On July 31st, I received an email with the subject line, “thanksgiving in iceland?”. The body of the email had a link to a travel deal followed by, “I’m so serious.” After reading the brief email on my iPhone I immediately responded, “That sounds perfect to me.” And just that easily our trip to Iceland was born.
Prior to this email from my BFF, I must admit, I had never thought much about traveling to Iceland though I would like to visit every country in the world, so agreeing to join her was an easy decision. In the months that followed, we both purchased our travel packages through Iceland Air, which has amazing deals that generally include flight, hotel, a tour package and in my case, breakfast. I am not one to book tours when I travel, but in Iceland I highly recommend it.
So let’s get down to it. Firstly, Iceland is not super cold, contrary to popular belief. Somewhere along the country naming lines, there was a mix up. Reykjavik, Iceland (the capital and where majority of the population lives) boasts a higher average temperature at a range of -3 C to 14 C (26.6 F to 57.2 F) than its more icey and un-aptly named neighbor Greenland, the capital of which, Nuuk, boasts average temperatures of -11 C to 11C (12.2 F to 51.8). So in fact Iceland is more green than ice and Greenland is more ice than green. The week leading up to my travels, it was actually slightly colder in Rome than in Reykjavik and Detroit was significantly colder before and during my time in Reykjavik.
Because of the amount of time that it took me to get to Reykjavik from Rome, 12 hours door to door, I only had two and a half days in Iceland which was really too short, but I was able to pack some interesting things in.
Thursday night after checking into the quaint and basic Hotel Leifur Eiriksson I met my friends for dinner at a restaurant called Snaps, which was a recommendation that they received from a local. The food was amazing. I had a beef steak, Alicia had a lamb steak and Keondra had the fish of the day. We all tasted everything and it was all good. The prices gave a bit of sticker shock and the $8 shot of hot wine was a bit of a disappointment, but overall the meal was very satisfying.
Following dinner we went to a bar called Dolly and quickly made friends with the bartender who let us taste the wide variety of Icelandic alcohol. Several of them are made from the same ingredients as Icelandic liquorice which was not very appealing to me and the vodka tasted like gin. During our stint at the bar, Keondra and I ran off to the hot dog stand, Baejarins Beztu Pylsur, that they tried on the previous day and it was a delicious snack that we brought back to the bar and smashed.
On Friday, I joined a glacier walk and northern lights tour with Keondra. It was scheduled to be a 12 hour day and I paid a hefty price tag of €183. The walk was absolutely amazing and we also had a great tour guide who told us not only about the history of Iceland but also about several cultural traditions. I am not one to engage in many outdoor activities in winter, but with lots of layers and borrowed hiking boots and waterproof pants, I was glacier ready. We stayed on the glacier for about an hour and a half, making it down just in time for sunset. Following the walk we were all quite exhausted, but were taken to a museum of Icelandic history, followed by dinner which was composed of a delicious and traditional meat soup. Very basic, but very good. On our way back to the city we stopped to see the Seljalandsfoss waterfall which was lit with fog lights. An interesting fact: 80% of the country’s energy comes from thermal energy. I wasn’t able to get a good picture of the waterfall, but it was a wonderful site to see.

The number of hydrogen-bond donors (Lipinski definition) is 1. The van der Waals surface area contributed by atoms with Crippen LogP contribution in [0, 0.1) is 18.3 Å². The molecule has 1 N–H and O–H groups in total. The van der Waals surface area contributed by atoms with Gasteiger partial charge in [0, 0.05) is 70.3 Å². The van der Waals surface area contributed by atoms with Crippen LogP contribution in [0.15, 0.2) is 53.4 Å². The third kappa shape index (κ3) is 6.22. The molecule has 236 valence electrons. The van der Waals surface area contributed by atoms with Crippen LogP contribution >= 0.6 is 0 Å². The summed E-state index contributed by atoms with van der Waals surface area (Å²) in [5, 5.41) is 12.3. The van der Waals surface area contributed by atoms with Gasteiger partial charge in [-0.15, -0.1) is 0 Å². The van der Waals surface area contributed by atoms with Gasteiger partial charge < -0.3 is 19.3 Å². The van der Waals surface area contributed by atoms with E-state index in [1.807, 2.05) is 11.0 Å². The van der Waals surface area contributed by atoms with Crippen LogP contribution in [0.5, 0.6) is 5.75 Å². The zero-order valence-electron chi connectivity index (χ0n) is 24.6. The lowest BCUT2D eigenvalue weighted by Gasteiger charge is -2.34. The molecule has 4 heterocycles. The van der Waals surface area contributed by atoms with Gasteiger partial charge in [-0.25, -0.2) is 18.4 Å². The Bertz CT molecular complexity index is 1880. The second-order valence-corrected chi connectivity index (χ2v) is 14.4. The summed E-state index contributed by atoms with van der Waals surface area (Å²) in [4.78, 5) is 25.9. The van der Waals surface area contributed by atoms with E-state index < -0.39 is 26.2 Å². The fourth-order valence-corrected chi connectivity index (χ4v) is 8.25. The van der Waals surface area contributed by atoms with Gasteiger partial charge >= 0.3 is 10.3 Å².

On Saturday, Alicia and I woke up early and headed to the Blue Lagoon, a geothermal spa of sorts. There are several packages that you can get, but if you plan on staying for a short period of time (less than two hours), I suggest you go with the Standard package at €33. I paid €58 for the Comfort package but it wasn’t really worth the extra things that I received. While our evening at the Lagoon should’ve finished with a viewing of the northern lights, that did not happen because of the heavy cloud coverage. I guess I will have to try again on another trip to the Artic portion of the world.
The spa was a nice, but interesting experience. Imagine standing in your swimsuit in freezing temperatures, longer than you have to because you want to snap pictures of the beautiful scenery. Once you hop in the water which is about 30 C or 85 F you regain feeling in all parts of your body, but I must say I think I got frostbite on the bottom of my feet in the five seconds that it took for me to run from where I hung my robe to the Lagoon. Being in the water was very relaxing, but because it is about two and a half feet deep you duck walk during most of the time for fear of standing up and exposing your body to the freezing temps. Your face is unguarded from the harsh winds, but the free silica mud masks were helpful. There is also a bar in the water where you can get fruit smoothies, sparkling wine and more.
Saturday afternoon I walked around the city and went to the flea market in search of an Icelandic wool sweater that wouldn’t set me back $200. I was successful! I finished the night at Icelandic Fish and Chips near the harbor. I had the polluck and was not disappointed. The fish coupled with garlic topped potatoes and an Icelandic beer was the perfect meal.
Overall I had an awesome experience in Iceland and I highly recommend a visit, especially if you are an outdoorsy person. I fully intend to return for a longer time. I would say that four full days would be the minimum I would suggest. Feel free to peruse my Instagram for more photos and let me know if you plan to head to Iceland!